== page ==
A thorough understanding of how employees are going to use their company car and the mileage they expect to do can enable organisations to set parameters around the types of cars they make available to staff, thereby ensuring that schemes are cost-efficient for both parties. “In the company car market, the car still has a job to do,” says Cooper. “If it’s a perk car, the job could be as little as running three or four miles down the road and back from work, or it could be doing 30, 40 or 50 miles a day, so it’s very much about the employer understanding [its use] and the employee being educated.”
Getting the balance right
To meet the requirements of both employers and employees, a happy balance will need to be established between offering a choice of cars that appeals to employees on the one hand, and employers’ key objectives, whether that is cost efficiency, reducing their carbon footprint, or encouraging staff into newer, safer cars that represent the organisation, on the other. Of course, the two are not mutually exclusive. For example, offering cars from a range of manufacturers, rather than just one, may lower the discount an employer enjoys, but ensuring staff have access to cars that they actually want and that suit them can have a knock-on effect on the value employees place on company cars as a benefit.
“A good company car policy with attractive choices in manufacturers, rather than a single badge, seems to be working better,” says Poole. “Provided there are green alternatives as well, getting choice into a policy is key, and that’s good for employers and employees alike.”
Pamma adds: “[Organisations] need to think carefully about their schemes so that they are attractive to employees, otherwise [they] start to run the risk that employees start to opt out of the company car scheme and take cash allowances instead.”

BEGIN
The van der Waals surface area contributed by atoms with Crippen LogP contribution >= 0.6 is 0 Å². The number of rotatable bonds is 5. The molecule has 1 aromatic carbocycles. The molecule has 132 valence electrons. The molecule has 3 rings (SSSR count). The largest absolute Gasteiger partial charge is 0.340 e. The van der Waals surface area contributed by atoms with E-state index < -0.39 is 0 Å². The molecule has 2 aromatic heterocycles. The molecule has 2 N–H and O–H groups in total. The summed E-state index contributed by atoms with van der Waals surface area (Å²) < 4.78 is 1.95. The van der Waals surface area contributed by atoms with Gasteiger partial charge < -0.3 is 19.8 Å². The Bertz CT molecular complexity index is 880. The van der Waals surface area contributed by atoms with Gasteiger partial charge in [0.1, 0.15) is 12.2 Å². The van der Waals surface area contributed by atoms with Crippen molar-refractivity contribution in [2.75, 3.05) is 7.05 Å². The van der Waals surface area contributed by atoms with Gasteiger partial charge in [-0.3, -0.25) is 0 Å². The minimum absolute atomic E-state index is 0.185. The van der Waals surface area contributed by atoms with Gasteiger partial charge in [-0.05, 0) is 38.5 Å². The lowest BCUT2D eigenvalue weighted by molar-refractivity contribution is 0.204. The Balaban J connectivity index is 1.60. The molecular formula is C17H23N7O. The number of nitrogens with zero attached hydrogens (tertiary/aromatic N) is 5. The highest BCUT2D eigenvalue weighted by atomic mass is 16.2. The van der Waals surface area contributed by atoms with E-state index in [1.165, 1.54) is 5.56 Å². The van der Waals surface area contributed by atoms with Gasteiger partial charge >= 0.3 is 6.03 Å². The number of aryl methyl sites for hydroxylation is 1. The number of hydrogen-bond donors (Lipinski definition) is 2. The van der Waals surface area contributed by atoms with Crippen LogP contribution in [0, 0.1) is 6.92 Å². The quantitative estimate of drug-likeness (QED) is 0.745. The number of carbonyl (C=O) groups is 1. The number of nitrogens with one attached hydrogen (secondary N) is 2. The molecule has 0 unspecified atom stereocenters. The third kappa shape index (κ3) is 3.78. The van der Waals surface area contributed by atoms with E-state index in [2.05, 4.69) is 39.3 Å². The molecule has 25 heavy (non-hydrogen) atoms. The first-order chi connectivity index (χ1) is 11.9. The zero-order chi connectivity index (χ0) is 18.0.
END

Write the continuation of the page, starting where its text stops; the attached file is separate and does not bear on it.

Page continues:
For employers, this can present risk and duty-of-care issues, with staff driving around in potentially older, second-hand, higher-emission cars and without access to the value-added benefit and convenience of services such as vehicle maintenance that accompany company car schemes.
Where available, employees who opt for a cash allowance could put this towards a salary sacrifice car scheme, thus reducing the risks associated with grey fleet. Salary sacrifice schemes also enable staff who would not usually be eligible for a company car or cash allowance to afford to drive a new car. Indeed, a survey of employees in Tusker’s salary sacrifice car scheme, conducted in August 2016, found that only 7% would have bought a new car car were it not for the salary sacrifice scheme.
Paul Gilshan, chief marketing officer at Tusker, says: “The company car market is changing. It’s broadening out to people that wouldn’t [otherwise] have been able to take a company car or drive a brand new car.”
With 33% of staff in the OSV survey listing a car as the best perk an organisation could offer, not only providing cars as a benefit but making sure that benefit is as well-suited to employer and employee needs as possible, is key.